UCSC Arboretum, now in its 40th year, holds
annual fall plant sale on Saturday, Oct. 9
In the fall of 1964, one year before the first class of students
entered UC Santa Cruz, the first trees were planted in the UCSC
Arboretum. Some of those plantings have since grown into the
graceful trees of the Eucalyptus Grove, where the Arboretum's
plant sales are now held. And the Arboretum itself has grown
over the past 40 years into the premier botanical garden of
the Central Coast, with renowned collections of plants from
California and around the world.
Arctostaphylos insularis "Ward,"
a vibrant, green-leaved manzanita, is being sold for the
first time ever at this year's Arboretum sale.
Photo courtesy of the Arboretum
The Arboretum's Fall Plant Sale, featuring colorful plants
chosen for the Central Coast region, will be held this year
on Saturday, October 9, from 12 to 4 p.m. Many of the plants
that will be on sale are from Australia, New Zealand, and South
Africa and are rarely available in the United States. California
natives will also be available, including some old favorites
and a new introduction--a striking manzanita from Santa Cruz
Island. A complete list of the plants that will be offered at
the sale is available on the web at arboretum.ucsc.edu
As in previous years, the Arboretum's plant sale is a joint
event with the California Native Plant Society (CNPS). For Arboretum
and CNPS members only, the sale starts at 10 a.m. It will take
place at the Eucalyptus Grove on High Street at the intersection
with Western Drive.
Some of the more exotic highlights of the sale are dramatic,
otherworldly specimen plants like South African Leucadendron
selections with deep red foliage and Australian banksias with
huge cone-like flower clusters. Though they are members of the
protea family, several of the banksias and the Leucadendron
salignum hybrids are easier to grow than other members of
this family. Some of the banksias have heather-like leaves and
others have very long, saw-like leaf edges. Flower colors include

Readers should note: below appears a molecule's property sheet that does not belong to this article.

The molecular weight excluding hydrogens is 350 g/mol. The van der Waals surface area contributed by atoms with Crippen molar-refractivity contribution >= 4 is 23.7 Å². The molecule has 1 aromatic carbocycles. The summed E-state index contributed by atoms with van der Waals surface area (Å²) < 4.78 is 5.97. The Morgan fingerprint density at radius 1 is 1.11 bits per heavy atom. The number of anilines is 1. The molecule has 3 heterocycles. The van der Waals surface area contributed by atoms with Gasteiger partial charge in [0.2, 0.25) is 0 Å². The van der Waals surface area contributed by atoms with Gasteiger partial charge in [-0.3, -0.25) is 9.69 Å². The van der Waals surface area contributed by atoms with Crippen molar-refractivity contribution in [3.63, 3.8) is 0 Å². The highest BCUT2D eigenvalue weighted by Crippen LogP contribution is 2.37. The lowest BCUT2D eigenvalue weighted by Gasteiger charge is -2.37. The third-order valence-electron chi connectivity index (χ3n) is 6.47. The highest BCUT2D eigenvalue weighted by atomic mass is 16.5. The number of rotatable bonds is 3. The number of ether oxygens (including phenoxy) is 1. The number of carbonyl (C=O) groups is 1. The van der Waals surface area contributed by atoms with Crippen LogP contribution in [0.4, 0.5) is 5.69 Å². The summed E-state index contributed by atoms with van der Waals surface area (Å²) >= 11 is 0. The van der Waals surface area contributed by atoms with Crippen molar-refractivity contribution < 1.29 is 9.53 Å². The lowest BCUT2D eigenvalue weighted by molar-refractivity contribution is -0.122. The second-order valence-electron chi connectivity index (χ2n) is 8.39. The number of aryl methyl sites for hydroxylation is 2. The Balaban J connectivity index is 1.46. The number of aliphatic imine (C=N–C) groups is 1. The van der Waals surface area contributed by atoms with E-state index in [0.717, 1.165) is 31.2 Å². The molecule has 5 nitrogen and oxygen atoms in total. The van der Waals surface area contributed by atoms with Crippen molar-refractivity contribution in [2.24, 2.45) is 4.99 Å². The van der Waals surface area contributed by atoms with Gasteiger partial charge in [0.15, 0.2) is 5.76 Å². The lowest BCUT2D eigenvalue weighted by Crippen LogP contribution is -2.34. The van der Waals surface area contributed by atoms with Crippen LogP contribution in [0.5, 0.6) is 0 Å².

shades of red and yellow, yellow-green, and maroon fading to
A vibrant, green-leaved manzanita that is being sold for the
first time ever is Arctostaphylos insularis "Ward."
Arboretum curator Stephen McCabe, who collected a cutting of
this plant on Santa Cruz Island in 1991, said he was looking
for a plant that would look lush in a dry garden to contrast
with other plants with silver and gray foliage. It caught his
eye because it was the "most vibrant-looking manzanita
in the dry chaparral," he said. McCabe named the plant
after his late father, Ward McCabe, an Episcopal priest with
a passionate devotion to furthering the causes of political,
social, and economic justice.
Arctostaphylos insularis "Ward" grows to around
six to 10 feet tall and has beautiful mahogany bark and broad,
shiny, bright-green leaves. From late winter into spring, loose
clusters of pendant, white to pale-pink flowers cover the shrub.
It requires good drainage and sun in coastal locations and light
shade in inland areas.
Manzanitas and other California natives--including toyon, madrone,
and evergreen currant (Ribes viburnifolium)--create habitat
and provide food for birds. To provide late-summer and fall
color as well as nectar for hummingbirds, plant California fuchsia
(Epilobium canum). In the spring, columbine (Aquilegia
formosa) will also attract hummingbirds.
The UCSC Arboretum is open for visitors from 9 a.m. to 5 p.m.
every day. Norrie's Gifts is open from 10 a.m. to 4 p.m. daily.
The Jean and Bill Lane Horticultural Library is open Wednesday
through Sunday from 12 to 3 p.m. For more information, call
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